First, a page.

I swear there’s something in the water that makes the wildlife act all wonky around here. Not that I’m complaining…Diesel is a legend. But the other animals seem to be in direct competition to claim his title while he hibernates.
My neighbor’s dogs have free rein of the mountain. It’s taken some time to remember this, but I finally no longer scream when Sampson, a giant, lovable German Shepherd, trots quietly into my shop and nudges me. (You should know that I have an obsession with the “wyotes” that roam this area. These brazen wolf/coyote hybrids are like scary unicorns. You know they exist because of their eerie howls, but people rarely see them. So every time Sampson comes barrel up with his 100+ pounds of lovin’, I think that a wyote is charging me.)
Sampson has gotten into the habit of chasing his owner’s car down the mountain in the morning and then coming to my shop to hang out.
A big, oafy dog who loves to play fetch and a reclaimed wood artist who often fetches things for her job don’t mesh very well.
I’ll be walking in the woods with Sampson trotting on my heels to find downed trees to bring back to my shop for projects. I’ll cut the small trunks to the desired lengths and start to pick them up. Sampson will start whining with glee, slobber profusely, grab a tree and run off.
I made the mistake of laughing when this first happened. Now every single thing I try to pick up, toss on the fire, or even look at while Sampson is there is treated like it’s his personal gift from me.
He thinks it’s a game. I need to break him of this habit, especially after what happened last week.
If you’ve lived in the country for any amount of time, you’ll know that when it gets colder, you begin to wage war against the mice. So every morning, I collect the full traps, put them in a plastic bag, and throw them on the fire pit to have a proper Viking funeral for them at the end of the day while burning my scraps of lumber from the shop. I then go inside and sit in the reading nook to enjoy a cup of coffee before starting my day.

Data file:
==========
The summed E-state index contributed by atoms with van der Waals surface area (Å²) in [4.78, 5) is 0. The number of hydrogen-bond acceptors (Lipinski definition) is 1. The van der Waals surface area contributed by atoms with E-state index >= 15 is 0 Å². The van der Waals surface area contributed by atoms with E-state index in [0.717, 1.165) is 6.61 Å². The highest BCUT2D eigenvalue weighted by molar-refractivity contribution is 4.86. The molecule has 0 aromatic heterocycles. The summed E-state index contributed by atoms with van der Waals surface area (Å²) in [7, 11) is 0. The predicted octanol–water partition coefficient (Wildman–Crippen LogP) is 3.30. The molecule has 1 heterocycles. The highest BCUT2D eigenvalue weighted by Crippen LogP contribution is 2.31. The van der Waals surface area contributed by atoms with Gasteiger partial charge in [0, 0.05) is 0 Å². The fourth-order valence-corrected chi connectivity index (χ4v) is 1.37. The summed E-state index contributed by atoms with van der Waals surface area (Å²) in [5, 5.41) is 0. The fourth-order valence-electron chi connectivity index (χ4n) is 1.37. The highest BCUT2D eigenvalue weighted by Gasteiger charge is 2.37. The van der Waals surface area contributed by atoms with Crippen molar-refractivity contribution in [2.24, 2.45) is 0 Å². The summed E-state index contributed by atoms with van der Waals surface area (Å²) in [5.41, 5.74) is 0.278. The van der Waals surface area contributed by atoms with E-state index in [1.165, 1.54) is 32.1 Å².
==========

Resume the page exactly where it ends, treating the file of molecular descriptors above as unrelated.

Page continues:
This worked for a few days.
Then one morning, as I’m sipping my coffee, I see Sampson trotting happily past the window with a plastic bag in his mouth, heading up the mountain to his home.
I nearly spray the coffee all over. Jumping up, I run out of the cabin into the cold.
“Sampson!” I scream. “DROP.”
He turns around and stares at me, tail wagging as if to say, “Hey! Thanks for this really awesome gift you left me today! I can’t wait to show it to my mom!”
That’s the LAST thing my neighbor needs or wants to see.
I’ll spare you the rest of the details, but I’ve created a monster. And I have no one to blame but myself. I ignored the warning signs when Sampson got upset earlier this fall when he saw me in the nook and I wouldn’t come out and play with him at sunrise. It wasn’t just a phase when he took the decorative pumpkins from the porch and threw them around, all pissed off. It sounded like someone was shooting a potato gun in my direction. I’m still finding piles of pumpkins in the woods where Sampson hid them from me like a sullen child.
And as much as some of his antics drive me nuts, I absolutely adore this dog and look forward to his neurotic behavior daily. He’s taught me to be flexible with my schedule and slow down to appreciate the little things. To share the gems I find in the woods. To be more careful about what I put in the fire pit.
Since Sampson has been running off with trees, I’ve been working with live edge pieces that I got in a trade with a local woodworker buddy who considered these trash. In my profession, I’m reminded daily that there is beauty in every broken or discarded thing.
One of my favorite movies of all times is a short film called The Butterfly Circus. It’s absolutely beautiful and makes my heart catch every time I watch it. And I’ve watched it a lot. (You can purchase it on Amazon or view it for free on YouTube at this link: https://youtu.be/p98KAEif3bI.)
“If you could only see the beauty that can come from ashes…”
These scraps have gotten a new lease on life. Some of these have sold, but the rest are at Vine & Branches Gallery in Bennington.
Great for a mantle, a shelf, or mounted on a wall. Sizes vary from 1-4 feet long. Each piece is sealed with a high-build poly.
That’s all for today. I see Sampson coming.